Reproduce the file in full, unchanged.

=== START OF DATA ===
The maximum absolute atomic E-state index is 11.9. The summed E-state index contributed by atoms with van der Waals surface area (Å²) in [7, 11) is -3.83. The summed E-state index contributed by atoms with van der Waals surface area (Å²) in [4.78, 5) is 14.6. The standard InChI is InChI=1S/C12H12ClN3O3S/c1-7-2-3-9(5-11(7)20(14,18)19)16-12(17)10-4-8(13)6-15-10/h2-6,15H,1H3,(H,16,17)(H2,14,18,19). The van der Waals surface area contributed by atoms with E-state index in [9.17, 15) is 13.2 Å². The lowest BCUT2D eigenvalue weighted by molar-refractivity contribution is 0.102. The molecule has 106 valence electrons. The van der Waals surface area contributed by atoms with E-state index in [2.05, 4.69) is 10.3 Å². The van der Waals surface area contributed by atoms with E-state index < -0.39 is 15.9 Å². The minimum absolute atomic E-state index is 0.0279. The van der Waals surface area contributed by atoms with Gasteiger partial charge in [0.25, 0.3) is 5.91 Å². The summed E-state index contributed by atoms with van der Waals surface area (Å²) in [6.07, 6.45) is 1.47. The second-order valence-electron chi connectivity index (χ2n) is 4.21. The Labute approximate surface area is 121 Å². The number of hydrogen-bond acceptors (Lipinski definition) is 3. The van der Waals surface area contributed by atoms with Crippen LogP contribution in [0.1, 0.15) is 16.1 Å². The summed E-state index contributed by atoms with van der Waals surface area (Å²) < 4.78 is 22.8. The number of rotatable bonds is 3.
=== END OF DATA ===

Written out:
The maximum absolute atomic E-state index is 11.9. The summed E-state index contributed by atoms with van der Waals surface area (Å²) in [7, 11) is -3.83. The summed E-state index contributed by atoms with van der Waals surface area (Å²) in [4.78, 5) is 14.6. The standard InChI is InChI=1S/C12H12ClN3O3S/c1-7-2-3-9(5-11(7)20(14,18)19)16-12(17)10-4-8(13)6-15-10/h2-6,15H,1H3,(H,16,17)(H2,14,18,19). The van der Waals surface area contributed by atoms with E-state index in [9.17, 15) is 13.2 Å². The lowest BCUT2D eigenvalue weighted by molar-refractivity contribution is 0.102. The molecule has 106 valence electrons. The van der Waals surface area contributed by atoms with E-state index in [2.05, 4.69) is 10.3 Å². The van der Waals surface area contributed by atoms with E-state index < -0.39 is 15.9 Å². The minimum absolute atomic E-state index is 0.0279. The van der Waals surface area contributed by atoms with Gasteiger partial charge in [0.25, 0.3) is 5.91 Å². The summed E-state index contributed by atoms with van der Waals surface area (Å²) in [6.07, 6.45) is 1.47. The second-order valence-electron chi connectivity index (χ2n) is 4.21. The Labute approximate surface area is 121 Å². The number of hydrogen-bond acceptors (Lipinski definition) is 3. The van der Waals surface area contributed by atoms with Crippen LogP contribution in [0.1, 0.15) is 16.1 Å². The summed E-state index contributed by atoms with van der Waals surface area (Å²) < 4.78 is 22.8. The number of rotatable bonds is 3.